By Mark Makela
PHILADELPHIA—A Dallas-bound Southwest Airlines Co with 143 passengers and five crew members on board made an emergency landing on Tuesday at Philadelphia International Airport after suffering engine failure, according to the airline and U.S. officials.
The Federal Aviation administration said flight 1380 was diverted to Philadelphia after crew members reported damage to one of the aircraft’s engines, its fuselage and at least one window.
Television images showed that most of the outer casing around the left engine of the Boeing Co 737-700 had ripped away and a window near the engine on the plane’s left side was missing.
One passenger was injured, local media reports said.
Todd Baur, who identified himself as the father of a passenger from the plane, told Philadelphia’s NBC-10 television that a female passenger was injured when she was partially sucked into a window near the afflicted engine before being pulled back into the aircraft by other passengers.
The National Transportation Safety Board is sending a go-team to Philadelphia to investigate the incident. NTSB Chairman Robert Sumwalt has scheduled a briefing for 3 p.m. EDT (1900 GMT) at Reagan National Airport in Washington.
Southwest said the aircraft was bound for Dallas Love Field in Texas from New York’s LaGuardia airport before it diverted to Philadelphia. It did not immediately provide an explanation for the diversion.
“We are in the process of transporting customers and crew into the terminal,” Southwest said in a statement.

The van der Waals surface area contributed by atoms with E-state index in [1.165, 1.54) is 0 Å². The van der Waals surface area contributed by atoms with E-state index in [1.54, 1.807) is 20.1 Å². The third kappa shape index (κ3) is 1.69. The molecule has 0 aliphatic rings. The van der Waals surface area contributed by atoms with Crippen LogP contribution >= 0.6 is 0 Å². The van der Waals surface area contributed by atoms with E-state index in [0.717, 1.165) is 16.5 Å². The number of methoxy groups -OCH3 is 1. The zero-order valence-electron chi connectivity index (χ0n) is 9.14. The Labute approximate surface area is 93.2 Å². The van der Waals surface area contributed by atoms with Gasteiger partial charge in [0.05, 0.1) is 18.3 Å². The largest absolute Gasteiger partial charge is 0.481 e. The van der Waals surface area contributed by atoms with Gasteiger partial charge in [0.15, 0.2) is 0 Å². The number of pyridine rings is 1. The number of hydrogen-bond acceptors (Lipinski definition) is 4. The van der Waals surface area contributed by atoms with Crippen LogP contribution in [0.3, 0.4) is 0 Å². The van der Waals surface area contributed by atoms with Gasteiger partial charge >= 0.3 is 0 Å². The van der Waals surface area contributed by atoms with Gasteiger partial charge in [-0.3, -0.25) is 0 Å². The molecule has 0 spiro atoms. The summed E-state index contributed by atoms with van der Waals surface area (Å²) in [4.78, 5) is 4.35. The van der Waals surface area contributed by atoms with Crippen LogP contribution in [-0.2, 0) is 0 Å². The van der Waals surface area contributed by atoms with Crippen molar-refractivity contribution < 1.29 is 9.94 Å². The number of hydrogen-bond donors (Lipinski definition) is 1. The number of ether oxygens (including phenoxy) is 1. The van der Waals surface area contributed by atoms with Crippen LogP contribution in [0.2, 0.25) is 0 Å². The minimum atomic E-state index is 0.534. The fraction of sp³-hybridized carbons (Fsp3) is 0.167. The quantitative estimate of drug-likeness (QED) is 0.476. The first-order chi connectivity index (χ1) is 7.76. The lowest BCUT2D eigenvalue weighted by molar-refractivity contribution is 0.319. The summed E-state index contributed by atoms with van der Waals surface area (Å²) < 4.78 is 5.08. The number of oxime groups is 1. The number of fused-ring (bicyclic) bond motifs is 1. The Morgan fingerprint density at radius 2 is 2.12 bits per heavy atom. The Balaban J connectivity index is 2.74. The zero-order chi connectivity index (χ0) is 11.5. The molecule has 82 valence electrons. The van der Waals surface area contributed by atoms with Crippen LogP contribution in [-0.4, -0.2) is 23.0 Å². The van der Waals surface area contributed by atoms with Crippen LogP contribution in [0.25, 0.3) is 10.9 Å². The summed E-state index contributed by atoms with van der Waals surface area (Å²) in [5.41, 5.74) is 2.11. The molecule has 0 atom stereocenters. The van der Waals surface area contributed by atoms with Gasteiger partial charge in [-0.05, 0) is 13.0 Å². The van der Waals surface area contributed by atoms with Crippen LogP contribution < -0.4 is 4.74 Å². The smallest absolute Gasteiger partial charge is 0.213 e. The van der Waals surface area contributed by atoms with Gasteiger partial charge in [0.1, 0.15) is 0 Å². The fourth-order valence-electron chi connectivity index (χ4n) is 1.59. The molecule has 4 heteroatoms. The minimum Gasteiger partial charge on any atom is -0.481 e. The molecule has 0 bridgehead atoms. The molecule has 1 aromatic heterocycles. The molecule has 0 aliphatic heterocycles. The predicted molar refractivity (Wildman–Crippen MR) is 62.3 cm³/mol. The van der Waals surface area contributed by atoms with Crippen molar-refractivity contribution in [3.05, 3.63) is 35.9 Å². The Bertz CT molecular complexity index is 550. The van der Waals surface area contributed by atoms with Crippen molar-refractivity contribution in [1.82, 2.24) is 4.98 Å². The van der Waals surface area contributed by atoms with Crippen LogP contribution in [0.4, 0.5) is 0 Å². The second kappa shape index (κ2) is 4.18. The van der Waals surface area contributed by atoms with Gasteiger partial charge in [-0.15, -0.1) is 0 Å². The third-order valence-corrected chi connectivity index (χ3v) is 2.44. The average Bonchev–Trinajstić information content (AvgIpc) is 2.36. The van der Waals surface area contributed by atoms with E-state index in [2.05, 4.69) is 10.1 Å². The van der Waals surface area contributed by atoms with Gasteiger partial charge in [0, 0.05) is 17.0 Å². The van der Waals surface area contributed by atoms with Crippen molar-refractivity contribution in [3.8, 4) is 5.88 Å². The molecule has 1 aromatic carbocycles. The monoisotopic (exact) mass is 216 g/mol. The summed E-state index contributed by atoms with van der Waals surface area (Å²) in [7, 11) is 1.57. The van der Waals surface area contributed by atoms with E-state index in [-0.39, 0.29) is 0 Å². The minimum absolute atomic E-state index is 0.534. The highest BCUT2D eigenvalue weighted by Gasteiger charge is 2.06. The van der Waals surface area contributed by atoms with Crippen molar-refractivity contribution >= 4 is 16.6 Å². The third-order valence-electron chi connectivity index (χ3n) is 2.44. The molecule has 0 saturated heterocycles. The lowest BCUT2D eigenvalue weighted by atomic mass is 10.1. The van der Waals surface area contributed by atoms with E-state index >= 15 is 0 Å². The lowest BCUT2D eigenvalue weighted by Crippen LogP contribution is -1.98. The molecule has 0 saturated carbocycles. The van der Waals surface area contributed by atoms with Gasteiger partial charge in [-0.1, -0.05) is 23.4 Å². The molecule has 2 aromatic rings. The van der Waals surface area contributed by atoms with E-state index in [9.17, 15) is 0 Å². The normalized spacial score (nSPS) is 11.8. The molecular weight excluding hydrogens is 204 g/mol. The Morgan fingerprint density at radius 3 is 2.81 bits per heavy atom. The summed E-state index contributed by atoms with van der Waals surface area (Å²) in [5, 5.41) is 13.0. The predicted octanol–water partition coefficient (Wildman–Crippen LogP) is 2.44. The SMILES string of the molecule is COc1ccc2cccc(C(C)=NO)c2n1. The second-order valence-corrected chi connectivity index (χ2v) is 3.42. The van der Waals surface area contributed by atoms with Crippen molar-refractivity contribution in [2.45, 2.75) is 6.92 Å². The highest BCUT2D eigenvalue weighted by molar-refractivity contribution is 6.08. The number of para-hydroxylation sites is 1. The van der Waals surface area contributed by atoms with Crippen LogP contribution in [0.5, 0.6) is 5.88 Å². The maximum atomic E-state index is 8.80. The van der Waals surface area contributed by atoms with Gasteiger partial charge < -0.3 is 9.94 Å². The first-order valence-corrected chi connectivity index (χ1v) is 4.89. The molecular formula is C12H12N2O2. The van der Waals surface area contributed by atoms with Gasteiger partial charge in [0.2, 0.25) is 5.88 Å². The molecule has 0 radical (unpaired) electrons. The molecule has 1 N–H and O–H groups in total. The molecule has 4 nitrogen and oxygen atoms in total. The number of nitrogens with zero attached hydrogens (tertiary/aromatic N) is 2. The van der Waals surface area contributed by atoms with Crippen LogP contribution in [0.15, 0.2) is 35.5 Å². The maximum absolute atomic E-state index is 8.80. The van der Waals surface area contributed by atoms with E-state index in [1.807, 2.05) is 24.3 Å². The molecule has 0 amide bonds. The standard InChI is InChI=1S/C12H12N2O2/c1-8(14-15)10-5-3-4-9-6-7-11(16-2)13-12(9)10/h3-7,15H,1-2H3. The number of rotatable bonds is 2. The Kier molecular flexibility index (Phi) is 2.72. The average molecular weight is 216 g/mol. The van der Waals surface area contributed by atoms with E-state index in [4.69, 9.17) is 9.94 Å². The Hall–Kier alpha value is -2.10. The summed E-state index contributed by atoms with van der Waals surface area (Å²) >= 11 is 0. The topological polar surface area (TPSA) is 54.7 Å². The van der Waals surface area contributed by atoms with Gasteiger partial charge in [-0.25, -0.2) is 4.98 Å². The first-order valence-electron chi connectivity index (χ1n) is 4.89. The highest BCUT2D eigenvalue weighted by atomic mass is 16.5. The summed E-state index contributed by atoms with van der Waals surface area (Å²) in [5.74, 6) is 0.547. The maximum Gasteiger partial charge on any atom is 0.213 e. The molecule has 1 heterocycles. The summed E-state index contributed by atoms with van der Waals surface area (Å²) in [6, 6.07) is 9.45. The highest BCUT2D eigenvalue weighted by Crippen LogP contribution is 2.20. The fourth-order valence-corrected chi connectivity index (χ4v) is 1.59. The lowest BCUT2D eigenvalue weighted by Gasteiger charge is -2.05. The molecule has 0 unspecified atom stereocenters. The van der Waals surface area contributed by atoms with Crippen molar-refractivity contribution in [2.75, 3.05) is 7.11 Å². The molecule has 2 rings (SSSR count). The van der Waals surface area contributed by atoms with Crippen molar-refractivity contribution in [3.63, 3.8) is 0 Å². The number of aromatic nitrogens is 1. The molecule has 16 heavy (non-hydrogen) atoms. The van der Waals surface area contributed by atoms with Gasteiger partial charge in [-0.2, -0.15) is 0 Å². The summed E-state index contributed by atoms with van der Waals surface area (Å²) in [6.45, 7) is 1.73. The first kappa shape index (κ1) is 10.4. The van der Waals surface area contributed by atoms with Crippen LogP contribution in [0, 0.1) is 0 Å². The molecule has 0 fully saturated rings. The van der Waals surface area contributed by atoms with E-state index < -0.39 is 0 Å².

A passenger on the flight described feeling the aircraft drop.
“All of a sudden, we heard this loud bang, rattling, it felt like one of the engines went out. The oxygen masks dropped,” the passenger, Kristopher Johnson told CNN. “It just shredded the left-side engine completely … it was scary.”
Major safety issues aboard U.S. airlines are rare, with no accidental deaths recorded last year, according to groups that track crashes.
The aircraft’s maker, Boeing, said on Twitter that it was aware of the incident and was “gathering more information.”
The plane’s engines are made by CFM International, a French-U.S. venture co-owned by Safran and General Electric , which was not immediately available for comment.
Marty Martinez, who said he was a passenger on the plane, posted images on his Facebook of passengers wearing oxygen masks and later, of a safety official onboard the aircraft.
“It looks like an engine blew out then a window was blown open,” he wrote.
(Additional reporting by Tim Hepher in Paris, David Shepardson in Washington and Alana Wise in New York; Writing by Peter Szekely; Editing by Scott Malone, Bernadette Baum and Dan Grebler)
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